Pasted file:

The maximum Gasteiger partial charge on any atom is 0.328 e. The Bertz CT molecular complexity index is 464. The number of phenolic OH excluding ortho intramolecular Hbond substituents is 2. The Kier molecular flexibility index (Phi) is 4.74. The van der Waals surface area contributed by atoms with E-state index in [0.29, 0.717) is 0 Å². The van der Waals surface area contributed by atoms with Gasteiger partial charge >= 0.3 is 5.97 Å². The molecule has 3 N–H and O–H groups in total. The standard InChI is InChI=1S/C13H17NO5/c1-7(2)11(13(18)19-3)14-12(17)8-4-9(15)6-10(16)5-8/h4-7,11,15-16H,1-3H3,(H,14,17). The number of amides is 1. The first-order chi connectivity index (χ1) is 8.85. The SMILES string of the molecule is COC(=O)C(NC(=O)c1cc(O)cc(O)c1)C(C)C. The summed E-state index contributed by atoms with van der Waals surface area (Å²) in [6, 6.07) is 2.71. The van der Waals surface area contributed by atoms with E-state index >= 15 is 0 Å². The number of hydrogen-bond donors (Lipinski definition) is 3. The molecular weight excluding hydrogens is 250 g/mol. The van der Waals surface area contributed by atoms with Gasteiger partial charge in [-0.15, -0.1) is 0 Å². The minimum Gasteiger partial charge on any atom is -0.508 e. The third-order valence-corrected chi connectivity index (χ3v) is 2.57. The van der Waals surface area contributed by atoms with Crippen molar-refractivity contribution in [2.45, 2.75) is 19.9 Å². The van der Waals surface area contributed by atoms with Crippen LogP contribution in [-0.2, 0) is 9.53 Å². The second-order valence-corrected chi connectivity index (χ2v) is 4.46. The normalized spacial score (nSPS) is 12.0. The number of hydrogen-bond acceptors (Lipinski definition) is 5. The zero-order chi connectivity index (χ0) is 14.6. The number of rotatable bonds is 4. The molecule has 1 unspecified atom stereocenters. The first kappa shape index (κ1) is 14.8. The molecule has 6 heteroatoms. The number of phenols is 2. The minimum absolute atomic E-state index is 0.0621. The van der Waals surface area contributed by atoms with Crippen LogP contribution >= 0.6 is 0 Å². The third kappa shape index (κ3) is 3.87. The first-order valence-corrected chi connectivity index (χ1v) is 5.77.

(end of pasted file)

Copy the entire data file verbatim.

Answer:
The maximum Gasteiger partial charge on any atom is 0.328 e. The Bertz CT molecular complexity index is 464. The number of phenolic OH excluding ortho intramolecular Hbond substituents is 2. The Kier molecular flexibility index (Phi) is 4.74. The van der Waals surface area contributed by atoms with E-state index in [0.29, 0.717) is 0 Å². The van der Waals surface area contributed by atoms with Gasteiger partial charge >= 0.3 is 5.97 Å². The molecule has 3 N–H and O–H groups in total. The standard InChI is InChI=1S/C13H17NO5/c1-7(2)11(13(18)19-3)14-12(17)8-4-9(15)6-10(16)5-8/h4-7,11,15-16H,1-3H3,(H,14,17). The number of amides is 1. The first-order chi connectivity index (χ1) is 8.85. The SMILES string of the molecule is COC(=O)C(NC(=O)c1cc(O)cc(O)c1)C(C)C. The summed E-state index contributed by atoms with van der Waals surface area (Å²) in [6, 6.07) is 2.71. The van der Waals surface area contributed by atoms with E-state index >= 15 is 0 Å². The number of hydrogen-bond donors (Lipinski definition) is 3. The molecular weight excluding hydrogens is 250 g/mol. The van der Waals surface area contributed by atoms with Gasteiger partial charge in [-0.15, -0.1) is 0 Å². The minimum Gasteiger partial charge on any atom is -0.508 e. The third-order valence-corrected chi connectivity index (χ3v) is 2.57. The van der Waals surface area contributed by atoms with Crippen molar-refractivity contribution in [2.45, 2.75) is 19.9 Å². The van der Waals surface area contributed by atoms with Crippen LogP contribution in [-0.2, 0) is 9.53 Å². The second-order valence-corrected chi connectivity index (χ2v) is 4.46. The normalized spacial score (nSPS) is 12.0. The number of hydrogen-bond acceptors (Lipinski definition) is 5. The zero-order chi connectivity index (χ0) is 14.6. The number of rotatable bonds is 4. The molecule has 1 unspecified atom stereocenters. The first kappa shape index (κ1) is 14.8. The molecule has 6 heteroatoms. The number of phenols is 2. The minimum absolute atomic E-state index is 0.0621. The van der Waals surface area contributed by atoms with Crippen LogP contribution >= 0.6 is 0 Å². The third kappa shape index (κ3) is 3.87. The first-order valence-corrected chi connectivity index (χ1v) is 5.77.